Robert Heinlein was a libertarian who believed in a military democracy. That is to say, a wholehearted, 1950’s style, gun-ho military that played a wholesome role in society, protecting it against unforeseen dangers.
He was from a poor, mid-western family that served as a compass throughout his life and career. He was, in the beginning, an army guy with a self-reliance and a total opposition to communism.
Like many of the Robert Heinlein generation, Heinlein held a belief in the sacredness of core American values. For Heinlein the essential value of democracy, of business freedom and human liberty, was unquestioned, as understood in that era. His writing reflects such values in a way that makes them appear alluring, exciting, and natural. In his own way, Robert Heinlein was defending the American constitution and providing a political backdrop to the novel genre he mastered so beautifully, that of science fiction. Private and political freedom (of the dominant white American) drove his politics, and his writing reflected his national politics.
In 1952 American politics was awash with complaints of communist penetration. This fear of communism comes alive in Heinlein’s work, stories of twenty-first century alien slug invaders who dictate human activities by acquiring their spinal cords. To self conscious individualists, the notion of betrayal is the betrayal of self rule, albeit wrapped within communal ideals, ‘agreed rules’ of country, and heartland, all that Americans hold dear. The concept of convergence with the alien, voluntarily or involuntarily was horrifying to the average patriotic American back then. Betray your country, betray your own specific beliefs, subsume your dominant paradigms behind alien concepts means the death of individual liberty, notwithstanding the brainwashing that you have experienced to achieve your individual paradigm. Robert Heinlein probed deeper, moving with the times and challenging these core concepts of freedom.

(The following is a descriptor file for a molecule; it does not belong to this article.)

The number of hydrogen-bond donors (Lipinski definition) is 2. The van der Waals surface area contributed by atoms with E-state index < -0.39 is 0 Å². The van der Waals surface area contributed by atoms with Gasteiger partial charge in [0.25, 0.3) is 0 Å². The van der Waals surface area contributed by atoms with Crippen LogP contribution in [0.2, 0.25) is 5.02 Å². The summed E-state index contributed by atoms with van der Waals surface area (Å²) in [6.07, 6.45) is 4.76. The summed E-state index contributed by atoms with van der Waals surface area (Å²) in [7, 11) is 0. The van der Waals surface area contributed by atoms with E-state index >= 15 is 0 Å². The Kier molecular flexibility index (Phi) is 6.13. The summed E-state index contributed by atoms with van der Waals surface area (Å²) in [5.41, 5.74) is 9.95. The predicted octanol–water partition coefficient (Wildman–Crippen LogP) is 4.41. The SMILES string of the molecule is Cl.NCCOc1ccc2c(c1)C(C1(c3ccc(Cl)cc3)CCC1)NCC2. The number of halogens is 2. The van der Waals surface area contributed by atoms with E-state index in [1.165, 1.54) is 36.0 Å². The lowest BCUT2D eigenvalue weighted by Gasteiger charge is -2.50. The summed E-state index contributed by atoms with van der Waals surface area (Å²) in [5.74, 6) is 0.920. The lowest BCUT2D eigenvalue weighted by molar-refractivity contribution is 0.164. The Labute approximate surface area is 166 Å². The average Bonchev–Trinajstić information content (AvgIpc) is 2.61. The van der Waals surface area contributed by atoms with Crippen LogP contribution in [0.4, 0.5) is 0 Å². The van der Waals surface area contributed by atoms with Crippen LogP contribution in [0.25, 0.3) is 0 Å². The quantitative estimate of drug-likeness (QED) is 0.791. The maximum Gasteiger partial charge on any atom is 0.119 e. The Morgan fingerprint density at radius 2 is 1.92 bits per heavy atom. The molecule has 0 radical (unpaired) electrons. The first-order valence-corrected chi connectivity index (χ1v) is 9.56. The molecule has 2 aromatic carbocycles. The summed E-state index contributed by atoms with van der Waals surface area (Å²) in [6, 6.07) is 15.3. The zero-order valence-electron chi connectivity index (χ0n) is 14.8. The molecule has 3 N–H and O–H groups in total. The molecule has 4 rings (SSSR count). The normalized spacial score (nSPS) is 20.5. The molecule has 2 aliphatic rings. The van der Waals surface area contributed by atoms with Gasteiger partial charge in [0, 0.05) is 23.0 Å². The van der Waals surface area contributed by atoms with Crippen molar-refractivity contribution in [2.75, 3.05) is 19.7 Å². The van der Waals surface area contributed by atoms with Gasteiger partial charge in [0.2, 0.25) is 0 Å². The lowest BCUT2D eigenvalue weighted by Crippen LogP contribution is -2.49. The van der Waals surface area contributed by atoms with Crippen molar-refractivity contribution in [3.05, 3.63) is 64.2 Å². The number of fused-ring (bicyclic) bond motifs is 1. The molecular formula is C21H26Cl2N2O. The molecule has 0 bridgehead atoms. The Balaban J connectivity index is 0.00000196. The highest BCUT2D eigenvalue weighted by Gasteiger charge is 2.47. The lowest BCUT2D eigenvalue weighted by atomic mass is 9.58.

Stranger in a strange land was the counter cultural novel of the sixties, written within the era of hipster fertility and deep imagination. It is a poem of American freedom, of modernist ideals, and the libertarian view of the future obtained within the present. The man from Mars is gentle, weak, charming, childlike, yet holds the godlike power of vaporisation, as the children of the flower era held the weapons of Vietnamese destruction. Heinlein’s criticism was contained within his celebration of America, the narrative hero, and the anti-hero distinction no longer obtains. In a way, also, the giant slugs of The Puppet Masters, riding innocent citizens, could be interpreted as the dark side of global American politics, in a ‘future history’ that is now.